The man whom many refer to as the godfather of the Australian wine industry died August 17, 2006 in Sydney of an apparent heart attack. Although Evans wasn’t old enough to fit that description literally (he was 75 years old, while the industry dates back to the 1800s), he was Australia’s foremost ambassador of wine, a man whose involvement in the trade went back to 1960, when he became assistant beverage manager of the Sydney Chevron Hilton Hotel.
Of Welsh descent, Evans came to Australia in 1955, becoming that country’s first regular wine columnist in 1962, and founding the Australian Wine Bureau in 1965. He was one of the first commentators to recognize that Australia’s future lay in dry table wines, not the fortified wines so prevalent in that era. In 1968, Evans founded The Rothbury Estate in the Hunter Valley and served as its chairman until 1996. In recent years, he was chairman of Evans Wine Company, which produces the Bulletin Place and Nine Stones brands.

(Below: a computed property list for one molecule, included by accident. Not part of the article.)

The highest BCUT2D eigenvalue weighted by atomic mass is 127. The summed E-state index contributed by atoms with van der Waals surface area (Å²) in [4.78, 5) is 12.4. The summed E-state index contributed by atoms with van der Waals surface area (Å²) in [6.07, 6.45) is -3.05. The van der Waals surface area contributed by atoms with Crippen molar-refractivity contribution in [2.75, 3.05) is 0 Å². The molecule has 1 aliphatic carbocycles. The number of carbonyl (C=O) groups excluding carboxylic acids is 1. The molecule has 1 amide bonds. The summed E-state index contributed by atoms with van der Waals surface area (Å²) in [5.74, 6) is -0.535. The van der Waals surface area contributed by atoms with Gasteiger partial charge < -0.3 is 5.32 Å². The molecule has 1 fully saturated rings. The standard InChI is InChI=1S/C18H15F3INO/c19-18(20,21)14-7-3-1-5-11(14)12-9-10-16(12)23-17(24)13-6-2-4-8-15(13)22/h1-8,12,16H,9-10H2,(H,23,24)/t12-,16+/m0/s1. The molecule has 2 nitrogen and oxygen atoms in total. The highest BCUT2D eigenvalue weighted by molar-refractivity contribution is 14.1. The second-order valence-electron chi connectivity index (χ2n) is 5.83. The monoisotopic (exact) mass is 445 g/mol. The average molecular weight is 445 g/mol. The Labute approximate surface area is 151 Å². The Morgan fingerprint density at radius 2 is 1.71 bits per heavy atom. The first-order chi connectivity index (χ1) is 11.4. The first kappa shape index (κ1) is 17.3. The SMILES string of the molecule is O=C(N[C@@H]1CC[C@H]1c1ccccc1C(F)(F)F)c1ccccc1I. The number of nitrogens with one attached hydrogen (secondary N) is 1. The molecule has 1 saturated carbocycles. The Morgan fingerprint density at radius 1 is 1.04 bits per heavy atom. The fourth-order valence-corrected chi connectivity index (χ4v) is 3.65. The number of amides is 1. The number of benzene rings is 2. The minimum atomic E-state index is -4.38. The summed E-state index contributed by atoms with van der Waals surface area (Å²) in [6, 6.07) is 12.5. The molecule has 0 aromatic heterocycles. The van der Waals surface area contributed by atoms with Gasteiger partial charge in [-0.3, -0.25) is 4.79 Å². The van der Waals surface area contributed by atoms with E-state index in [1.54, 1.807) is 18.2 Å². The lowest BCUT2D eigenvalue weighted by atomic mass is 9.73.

His list of vinous accomplishments is long. Evans judged every major wine show in Australia and served as chairman for many of them; he developed the Wine Options game of blind tasting now popular in Australia and New Zealand. But he is perhaps best known for his globe-trotting promotion of Australian wines and for living life to its fullest. He was known for demanding his hosts serve him their best wines, then reciprocating by sending his favorites to them. The man “who has done more to advance the cause of wine in Australia,” according to Jancis Robinson, will be sorely missed.